Jade has not lost its colour in the face of exorbitant rent levels in Hong Kong, as mainland Chinese buyers continue to shore up the retail industry in the city-state.
At Chow Tai Fook, one of Hong Kong’s biggest jewellers, sales volume of jade has been increasing steadily over the past few years, during which the Chinese (including those in Hong Kong) continue to be the largest group of jade customers, according to the spokesperson of the Hong Kong-based company.
This “ongoing demand” fuelled by affluent mainland buyers has enabled jade businesses to “reach a new peak”, said Marix Yuen, owner of the Hang Kwong Jewellery.
“Mainland demand has outstripped Hong Kong demand by a large extent”.
While some from the mainland make purchases for themselves, many other see jade products as a perfect gift for their relatives, friends and potential patrons, said Yuen, as guanxi (connections) continues to grease the wheels of Chinese society.
Jade and precious stones feature highly in Hong Kong-Myanmar trade. The category alone accounted for 9 percent of Hong Kong’s imports from Myanmar in 2013, according to the Hong Kong Census and Statistics Department. Many ethnic Chinese believe jade brings them health, fortune and longevity.
China’s recent anti-corruption campaign does not appear to alter the calculus of the industry. The majority of products, including jade, are mass jewellery products with average selling prices at HK$2,000-HK$100,000 ($260- $12,900), and customers buy them for “real needs”, such as gift-giving and self-rewarding, said Chow Tai Fook’s spokesperson.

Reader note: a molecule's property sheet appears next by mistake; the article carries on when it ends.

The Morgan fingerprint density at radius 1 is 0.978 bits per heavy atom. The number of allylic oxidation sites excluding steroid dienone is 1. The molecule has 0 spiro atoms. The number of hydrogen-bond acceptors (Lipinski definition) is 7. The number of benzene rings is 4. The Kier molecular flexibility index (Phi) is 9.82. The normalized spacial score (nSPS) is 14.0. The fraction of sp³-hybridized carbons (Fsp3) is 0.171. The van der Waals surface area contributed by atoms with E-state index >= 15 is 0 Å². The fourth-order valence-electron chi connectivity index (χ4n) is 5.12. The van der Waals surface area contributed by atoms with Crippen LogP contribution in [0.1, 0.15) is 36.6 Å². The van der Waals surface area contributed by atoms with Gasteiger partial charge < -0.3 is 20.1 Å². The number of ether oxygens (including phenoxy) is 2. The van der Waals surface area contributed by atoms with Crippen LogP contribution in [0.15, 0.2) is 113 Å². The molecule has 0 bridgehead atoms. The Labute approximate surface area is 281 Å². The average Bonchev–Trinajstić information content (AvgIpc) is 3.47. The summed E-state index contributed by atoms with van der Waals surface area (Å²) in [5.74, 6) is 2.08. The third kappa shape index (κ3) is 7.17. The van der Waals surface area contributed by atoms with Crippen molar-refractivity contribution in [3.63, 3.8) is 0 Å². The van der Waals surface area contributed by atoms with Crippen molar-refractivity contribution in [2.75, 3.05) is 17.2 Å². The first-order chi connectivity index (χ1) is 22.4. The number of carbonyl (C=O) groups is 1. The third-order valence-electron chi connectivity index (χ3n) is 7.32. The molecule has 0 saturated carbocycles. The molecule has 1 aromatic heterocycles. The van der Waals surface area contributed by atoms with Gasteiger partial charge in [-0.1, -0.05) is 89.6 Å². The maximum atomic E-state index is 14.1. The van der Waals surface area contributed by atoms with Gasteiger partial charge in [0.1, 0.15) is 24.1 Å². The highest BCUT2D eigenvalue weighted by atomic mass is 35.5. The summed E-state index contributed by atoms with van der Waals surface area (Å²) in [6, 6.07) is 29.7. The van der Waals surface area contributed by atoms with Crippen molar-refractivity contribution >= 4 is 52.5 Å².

However, this ever-growing demand has been countered by tightening supply, caused by strict export controls on the part of Myanmar. Myanmar produces most of the jade on the world market.
“Now we have the Gems Emporium in Myanmar once a year. It used to be much more frequent. The entrance fee of the emporium has also risen significantly, from €10,000 to €50,000,” said Yuen.
Yuen attributes jade’s tight supply to “politics”, implying Myanmar’s distancing itself from China has taken a toll on the jade industry.
The jade industry, however, remains optimistic. Most jade retailers expect sustained demand from mainland buyers to boost the growth of the industry despite supply-side constraints and greater competition from China.
As an entrepot, Hong Kong has long been a regional trade centre for jade end products. To date, the majority of Hong Kong jade retailers procure finished jade products which have undergone processing in China.
Since the 1990s, Hong Kong has also started specialising in jadeite testing and certification services, carried out by the Hong Kong Jade and Stones Laboratory, to address the needs for authenticating jade products.